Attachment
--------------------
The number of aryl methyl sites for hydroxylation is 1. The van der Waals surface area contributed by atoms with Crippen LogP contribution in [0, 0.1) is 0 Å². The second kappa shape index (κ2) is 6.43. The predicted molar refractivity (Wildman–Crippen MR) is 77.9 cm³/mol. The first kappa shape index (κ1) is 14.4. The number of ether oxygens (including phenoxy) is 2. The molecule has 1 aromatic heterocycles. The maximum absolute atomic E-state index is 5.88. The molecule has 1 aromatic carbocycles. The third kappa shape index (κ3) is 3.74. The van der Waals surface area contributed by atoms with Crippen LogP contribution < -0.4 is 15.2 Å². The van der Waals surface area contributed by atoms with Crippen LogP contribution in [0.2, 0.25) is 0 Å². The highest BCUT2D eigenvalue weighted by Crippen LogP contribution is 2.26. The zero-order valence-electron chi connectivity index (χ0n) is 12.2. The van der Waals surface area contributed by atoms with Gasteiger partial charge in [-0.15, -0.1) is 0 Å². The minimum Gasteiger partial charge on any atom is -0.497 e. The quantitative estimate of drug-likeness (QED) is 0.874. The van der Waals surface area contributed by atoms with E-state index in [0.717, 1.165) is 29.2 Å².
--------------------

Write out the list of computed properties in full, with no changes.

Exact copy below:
The number of aryl methyl sites for hydroxylation is 1. The van der Waals surface area contributed by atoms with Crippen LogP contribution in [0, 0.1) is 0 Å². The second kappa shape index (κ2) is 6.43. The predicted molar refractivity (Wildman–Crippen MR) is 77.9 cm³/mol. The first kappa shape index (κ1) is 14.4. The number of ether oxygens (including phenoxy) is 2. The molecule has 1 aromatic heterocycles. The maximum absolute atomic E-state index is 5.88. The molecule has 1 aromatic carbocycles. The third kappa shape index (κ3) is 3.74. The van der Waals surface area contributed by atoms with Crippen LogP contribution < -0.4 is 15.2 Å². The van der Waals surface area contributed by atoms with Crippen LogP contribution in [0.2, 0.25) is 0 Å². The highest BCUT2D eigenvalue weighted by Crippen LogP contribution is 2.26. The zero-order valence-electron chi connectivity index (χ0n) is 12.2. The van der Waals surface area contributed by atoms with Gasteiger partial charge in [-0.15, -0.1) is 0 Å². The minimum Gasteiger partial charge on any atom is -0.497 e. The quantitative estimate of drug-likeness (QED) is 0.874. The van der Waals surface area contributed by atoms with E-state index in [0.717, 1.165) is 29.2 Å².